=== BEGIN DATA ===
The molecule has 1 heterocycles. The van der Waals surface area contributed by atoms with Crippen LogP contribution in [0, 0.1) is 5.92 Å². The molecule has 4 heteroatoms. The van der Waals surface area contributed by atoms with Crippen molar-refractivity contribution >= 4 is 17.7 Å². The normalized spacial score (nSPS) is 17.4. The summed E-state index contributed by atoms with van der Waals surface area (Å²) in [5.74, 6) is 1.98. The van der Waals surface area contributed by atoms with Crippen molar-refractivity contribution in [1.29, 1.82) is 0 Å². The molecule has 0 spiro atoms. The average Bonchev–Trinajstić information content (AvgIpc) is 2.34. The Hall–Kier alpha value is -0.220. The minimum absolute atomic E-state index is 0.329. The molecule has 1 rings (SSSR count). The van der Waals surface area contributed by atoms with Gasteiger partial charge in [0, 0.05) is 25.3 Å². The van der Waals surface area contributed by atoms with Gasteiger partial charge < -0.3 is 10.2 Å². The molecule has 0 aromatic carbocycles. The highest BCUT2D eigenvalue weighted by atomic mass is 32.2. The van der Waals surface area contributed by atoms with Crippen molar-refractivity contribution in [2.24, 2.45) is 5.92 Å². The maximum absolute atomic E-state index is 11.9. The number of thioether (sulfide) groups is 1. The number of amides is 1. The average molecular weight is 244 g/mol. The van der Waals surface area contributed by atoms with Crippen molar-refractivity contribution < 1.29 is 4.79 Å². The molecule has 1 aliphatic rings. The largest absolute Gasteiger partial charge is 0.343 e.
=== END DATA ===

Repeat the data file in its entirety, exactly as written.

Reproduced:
The molecule has 1 heterocycles. The van der Waals surface area contributed by atoms with Crippen LogP contribution in [0, 0.1) is 5.92 Å². The molecule has 4 heteroatoms. The van der Waals surface area contributed by atoms with Crippen molar-refractivity contribution >= 4 is 17.7 Å². The normalized spacial score (nSPS) is 17.4. The summed E-state index contributed by atoms with van der Waals surface area (Å²) in [5.74, 6) is 1.98. The van der Waals surface area contributed by atoms with Crippen molar-refractivity contribution in [1.29, 1.82) is 0 Å². The molecule has 0 spiro atoms. The average Bonchev–Trinajstić information content (AvgIpc) is 2.34. The Hall–Kier alpha value is -0.220. The minimum absolute atomic E-state index is 0.329. The molecule has 1 rings (SSSR count). The van der Waals surface area contributed by atoms with Gasteiger partial charge in [0, 0.05) is 25.3 Å². The van der Waals surface area contributed by atoms with Gasteiger partial charge < -0.3 is 10.2 Å². The molecule has 0 aromatic carbocycles. The highest BCUT2D eigenvalue weighted by atomic mass is 32.2. The van der Waals surface area contributed by atoms with Crippen molar-refractivity contribution in [2.24, 2.45) is 5.92 Å². The maximum absolute atomic E-state index is 11.9. The number of thioether (sulfide) groups is 1. The number of amides is 1. The average molecular weight is 244 g/mol. The van der Waals surface area contributed by atoms with Crippen molar-refractivity contribution < 1.29 is 4.79 Å². The molecule has 1 aliphatic rings. The largest absolute Gasteiger partial charge is 0.343 e.